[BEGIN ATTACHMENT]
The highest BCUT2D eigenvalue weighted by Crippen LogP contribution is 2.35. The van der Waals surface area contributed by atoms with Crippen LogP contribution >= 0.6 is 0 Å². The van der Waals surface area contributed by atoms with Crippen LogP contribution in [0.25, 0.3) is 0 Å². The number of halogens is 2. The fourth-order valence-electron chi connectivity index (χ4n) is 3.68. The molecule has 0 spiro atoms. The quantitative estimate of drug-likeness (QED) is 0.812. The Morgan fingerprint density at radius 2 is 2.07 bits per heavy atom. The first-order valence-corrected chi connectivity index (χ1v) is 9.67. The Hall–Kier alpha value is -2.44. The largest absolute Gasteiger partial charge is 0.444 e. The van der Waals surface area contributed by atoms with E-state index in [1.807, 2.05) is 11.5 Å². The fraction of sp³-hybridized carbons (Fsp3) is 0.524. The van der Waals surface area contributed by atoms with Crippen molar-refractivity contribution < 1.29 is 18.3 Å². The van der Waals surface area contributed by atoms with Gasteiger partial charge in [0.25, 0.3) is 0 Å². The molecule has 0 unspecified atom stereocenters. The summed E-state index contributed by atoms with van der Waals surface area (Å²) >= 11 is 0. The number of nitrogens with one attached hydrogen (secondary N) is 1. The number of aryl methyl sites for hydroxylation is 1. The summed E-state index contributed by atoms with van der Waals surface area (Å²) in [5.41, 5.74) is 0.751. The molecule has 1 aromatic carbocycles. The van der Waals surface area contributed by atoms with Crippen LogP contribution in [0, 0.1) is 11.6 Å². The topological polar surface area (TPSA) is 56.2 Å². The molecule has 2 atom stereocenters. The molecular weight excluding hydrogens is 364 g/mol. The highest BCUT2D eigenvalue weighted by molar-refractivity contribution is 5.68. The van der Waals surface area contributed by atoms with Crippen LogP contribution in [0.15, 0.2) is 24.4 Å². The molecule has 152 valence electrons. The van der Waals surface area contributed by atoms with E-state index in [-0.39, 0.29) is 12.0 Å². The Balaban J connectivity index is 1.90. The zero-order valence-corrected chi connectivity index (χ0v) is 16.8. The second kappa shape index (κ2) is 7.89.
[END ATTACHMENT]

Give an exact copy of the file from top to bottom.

The highest BCUT2D eigenvalue weighted by Crippen LogP contribution is 2.35. The van der Waals surface area contributed by atoms with Crippen LogP contribution >= 0.6 is 0 Å². The van der Waals surface area contributed by atoms with Crippen LogP contribution in [0.25, 0.3) is 0 Å². The number of halogens is 2. The fourth-order valence-electron chi connectivity index (χ4n) is 3.68. The molecule has 0 spiro atoms. The quantitative estimate of drug-likeness (QED) is 0.812. The Morgan fingerprint density at radius 2 is 2.07 bits per heavy atom. The first-order valence-corrected chi connectivity index (χ1v) is 9.67. The Hall–Kier alpha value is -2.44. The largest absolute Gasteiger partial charge is 0.444 e. The van der Waals surface area contributed by atoms with E-state index in [1.807, 2.05) is 11.5 Å². The fraction of sp³-hybridized carbons (Fsp3) is 0.524. The van der Waals surface area contributed by atoms with Crippen molar-refractivity contribution < 1.29 is 18.3 Å². The van der Waals surface area contributed by atoms with Gasteiger partial charge in [0.25, 0.3) is 0 Å². The molecule has 0 unspecified atom stereocenters. The summed E-state index contributed by atoms with van der Waals surface area (Å²) >= 11 is 0. The number of nitrogens with one attached hydrogen (secondary N) is 1. The number of aryl methyl sites for hydroxylation is 1. The summed E-state index contributed by atoms with van der Waals surface area (Å²) in [5.41, 5.74) is 0.751. The molecule has 1 aromatic carbocycles. The van der Waals surface area contributed by atoms with Crippen LogP contribution in [0, 0.1) is 11.6 Å². The topological polar surface area (TPSA) is 56.2 Å². The molecule has 2 atom stereocenters. The molecular weight excluding hydrogens is 364 g/mol. The highest BCUT2D eigenvalue weighted by molar-refractivity contribution is 5.68. The van der Waals surface area contributed by atoms with Crippen LogP contribution in [0.15, 0.2) is 24.4 Å². The molecule has 152 valence electrons. The van der Waals surface area contributed by atoms with E-state index in [-0.39, 0.29) is 12.0 Å². The Balaban J connectivity index is 1.90. The zero-order valence-corrected chi connectivity index (χ0v) is 16.8. The second kappa shape index (κ2) is 7.89.